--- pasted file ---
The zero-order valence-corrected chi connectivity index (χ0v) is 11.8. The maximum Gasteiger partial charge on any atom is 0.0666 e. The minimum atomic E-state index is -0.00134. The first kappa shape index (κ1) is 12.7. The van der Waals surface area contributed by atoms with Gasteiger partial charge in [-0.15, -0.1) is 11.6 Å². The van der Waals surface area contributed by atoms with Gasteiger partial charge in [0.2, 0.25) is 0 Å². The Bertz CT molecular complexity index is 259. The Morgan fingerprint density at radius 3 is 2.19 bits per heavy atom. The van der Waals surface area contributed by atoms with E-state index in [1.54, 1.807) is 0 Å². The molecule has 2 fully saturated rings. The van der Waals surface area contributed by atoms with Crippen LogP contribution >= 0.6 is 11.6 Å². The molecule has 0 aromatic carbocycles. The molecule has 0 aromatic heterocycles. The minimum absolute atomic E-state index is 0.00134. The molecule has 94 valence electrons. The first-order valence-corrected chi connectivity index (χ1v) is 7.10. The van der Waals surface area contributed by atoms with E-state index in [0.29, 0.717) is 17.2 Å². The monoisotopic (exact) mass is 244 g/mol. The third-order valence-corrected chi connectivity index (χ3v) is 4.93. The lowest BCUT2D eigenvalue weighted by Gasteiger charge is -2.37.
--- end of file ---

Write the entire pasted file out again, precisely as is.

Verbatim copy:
The zero-order valence-corrected chi connectivity index (χ0v) is 11.8. The maximum Gasteiger partial charge on any atom is 0.0666 e. The minimum atomic E-state index is -0.00134. The first kappa shape index (κ1) is 12.7. The van der Waals surface area contributed by atoms with Gasteiger partial charge in [-0.15, -0.1) is 11.6 Å². The van der Waals surface area contributed by atoms with Gasteiger partial charge in [0.2, 0.25) is 0 Å². The Bertz CT molecular complexity index is 259. The Morgan fingerprint density at radius 3 is 2.19 bits per heavy atom. The van der Waals surface area contributed by atoms with E-state index in [1.54, 1.807) is 0 Å². The molecule has 2 fully saturated rings. The van der Waals surface area contributed by atoms with Crippen LogP contribution >= 0.6 is 11.6 Å². The molecule has 0 aromatic carbocycles. The molecule has 0 aromatic heterocycles. The minimum absolute atomic E-state index is 0.00134. The molecule has 94 valence electrons. The first-order valence-corrected chi connectivity index (χ1v) is 7.10. The van der Waals surface area contributed by atoms with E-state index in [0.29, 0.717) is 17.2 Å². The monoisotopic (exact) mass is 244 g/mol. The third-order valence-corrected chi connectivity index (χ3v) is 4.93. The lowest BCUT2D eigenvalue weighted by Gasteiger charge is -2.37.